Malaria and malnutrition remain primary causes of morbidity and mortality among children younger than 5 years in Africa. Studies investigating the association between malnutrition and subsequent malaria outcomes are inconsistent. We studied the effects of malnutrition on incidence and prevalence of malaria parasitemia in data from a cohort studied in the 1990s.
The global COVID-19 pandemic has been affecting the maintenance of various disease control programmes, including malaria. In some malaria-endemic countries, funding and personnel reallocations were executed from malaria control programmes to support COVID-19 response efforts, resulting mainly in interruptions of disease control activities and reduced capabilities of health system.
The directional selection for insecticide resistance due to indiscriminate use of insecticides in public health and agricultural system favors an increase in the frequency of insecticide-resistant alleles in the natural populations. Similarly, removal of selection pressure generally leads to decay in resistance. Past investigations on the emergence of insecticide resistance in mosquitoes mostly relied on field survey of resistance in vector populations that typically had a complex history of exposure to various public health and agricultural pest control insecticides in nature, and thus the effect of specific insecticides on rate of resistance emergency or resistance decay rate is not known.
Malaria prevention in Africa is mainly through the use of long-lasting insecticide treated nets (LLINs). The objective of the study was to assess the effect of supplementing LLINs with either larviciding with Bacillus thuringiensis israelensis (Bti) or community education and mobilization (CEM), or with both interventions in the context of integrated vector management (IVM).
High-throughput Plasmodium genomic data is increasingly useful in assessing prevalence of clinically important mutations and malaria transmission patterns. Understanding parasite diversity is important for identification of specific human or parasite populations that can be targeted by control programs, and to monitor the spread of mutations associated with drug resistance. An up-to-date understanding of regional parasite population dynamics is also critical to monitor the impact of control efforts.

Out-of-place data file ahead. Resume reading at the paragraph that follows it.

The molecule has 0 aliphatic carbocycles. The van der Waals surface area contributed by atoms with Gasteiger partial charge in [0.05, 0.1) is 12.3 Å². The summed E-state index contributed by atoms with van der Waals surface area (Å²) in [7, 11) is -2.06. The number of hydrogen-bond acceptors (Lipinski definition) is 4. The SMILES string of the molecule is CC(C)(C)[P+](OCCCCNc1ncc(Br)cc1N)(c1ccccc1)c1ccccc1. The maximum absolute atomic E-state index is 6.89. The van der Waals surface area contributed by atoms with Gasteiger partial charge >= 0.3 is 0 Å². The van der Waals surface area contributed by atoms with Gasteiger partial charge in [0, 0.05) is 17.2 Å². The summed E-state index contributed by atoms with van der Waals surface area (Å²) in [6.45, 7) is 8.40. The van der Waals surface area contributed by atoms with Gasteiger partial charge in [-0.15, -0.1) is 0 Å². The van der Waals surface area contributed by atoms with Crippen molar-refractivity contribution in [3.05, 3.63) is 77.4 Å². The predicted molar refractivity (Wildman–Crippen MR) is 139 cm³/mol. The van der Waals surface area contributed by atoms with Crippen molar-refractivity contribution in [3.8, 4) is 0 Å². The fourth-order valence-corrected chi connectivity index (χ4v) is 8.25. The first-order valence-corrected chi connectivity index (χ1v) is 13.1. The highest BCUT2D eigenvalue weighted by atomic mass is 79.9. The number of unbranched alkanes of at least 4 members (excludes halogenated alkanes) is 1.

Across Africa, malaria control programmes are increasingly challenged with the emergence of insecticide resistance among malaria vector populations. Confronted with this challenge, vector control staff must understand insecticide resistance management, think comprehensively and react positively when confronted with new problems. However, information on the subject is often only available through written guidelines that are difficult to put into practice.
Plasmodium vivax malaria is much less common in Africa than the rest of the world because the parasite relies primarily on the Duffy antigen/chemokine receptor (DARC) to invade human erythrocytes, and the majority of Africans are Duffy negative. Recently, there has been a dramatic increase in the reporting of P. vivax cases in Africa, with a high number of them being in Duffy negative individuals, potentially indicating P. vivax has evolved an alternative invasion mechanism that can overcome Duffy negativity.
Plasmodium vivax is the most prevalent cause of malaria outside of Africa. P. vivax biology and pathogenesis are still poorly understood. The role of one highly occurring phenotype in particular where infected reticulocytes cytoadhere to noninfected normocytes, forming rosettes, remains unknown. Here, using a range of ex vivo approaches, we showed that P. vivax rosetting rates were enhanced by plasma of infected patients and that total immunoglobulin M levels correlated with rosetting frequency.
Malaria surveillance is a key pillar in the control of malaria in Africa. The value of using routinely collected data from health facilities to define malaria risk at community levels remains poorly defined.
Monitoring of Plasmodium falciparum sensitivity to antimalarial drugs in Africa is vital for malaria elimination. However, the commonly used ex-vivo/in-vitro IC50 test is inconsistent for several antimalarials, while the alternative ring-stage survival assay (RSA) for artemisinin derivatives has not been widely adopted. Here we applied an alternative two-colour flow-cytometry based parasite survival rate assay (PSRA) to detect ex-vivo antimalarial tolerance in P. falciparum isolates from The Gambia.